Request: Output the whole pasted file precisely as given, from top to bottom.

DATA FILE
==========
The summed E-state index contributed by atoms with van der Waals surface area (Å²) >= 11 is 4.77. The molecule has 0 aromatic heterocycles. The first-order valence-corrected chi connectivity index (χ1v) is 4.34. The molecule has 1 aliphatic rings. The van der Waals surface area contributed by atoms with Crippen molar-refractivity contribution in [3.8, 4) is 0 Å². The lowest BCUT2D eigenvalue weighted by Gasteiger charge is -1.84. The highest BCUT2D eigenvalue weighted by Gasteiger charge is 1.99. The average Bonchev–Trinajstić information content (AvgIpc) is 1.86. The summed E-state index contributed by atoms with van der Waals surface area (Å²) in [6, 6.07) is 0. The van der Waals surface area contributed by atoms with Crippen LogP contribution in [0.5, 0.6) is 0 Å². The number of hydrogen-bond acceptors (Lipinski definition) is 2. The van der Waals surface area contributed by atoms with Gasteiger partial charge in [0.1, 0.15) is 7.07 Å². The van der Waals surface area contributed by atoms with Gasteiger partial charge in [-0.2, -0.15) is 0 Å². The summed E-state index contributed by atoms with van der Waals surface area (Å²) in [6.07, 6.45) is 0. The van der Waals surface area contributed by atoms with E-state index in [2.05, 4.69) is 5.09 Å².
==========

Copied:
The summed E-state index contributed by atoms with van der Waals surface area (Å²) >= 11 is 4.77. The molecule has 0 aromatic heterocycles. The first-order valence-corrected chi connectivity index (χ1v) is 4.34. The molecule has 1 aliphatic rings. The van der Waals surface area contributed by atoms with Crippen molar-refractivity contribution in [3.8, 4) is 0 Å². The lowest BCUT2D eigenvalue weighted by Gasteiger charge is -1.84. The highest BCUT2D eigenvalue weighted by Gasteiger charge is 1.99. The average Bonchev–Trinajstić information content (AvgIpc) is 1.86. The summed E-state index contributed by atoms with van der Waals surface area (Å²) in [6, 6.07) is 0. The van der Waals surface area contributed by atoms with Crippen LogP contribution in [0.5, 0.6) is 0 Å². The number of hydrogen-bond acceptors (Lipinski definition) is 2. The van der Waals surface area contributed by atoms with Gasteiger partial charge in [0.1, 0.15) is 7.07 Å². The van der Waals surface area contributed by atoms with Gasteiger partial charge in [-0.2, -0.15) is 0 Å². The summed E-state index contributed by atoms with van der Waals surface area (Å²) in [6.07, 6.45) is 0. The van der Waals surface area contributed by atoms with E-state index in [2.05, 4.69) is 5.09 Å².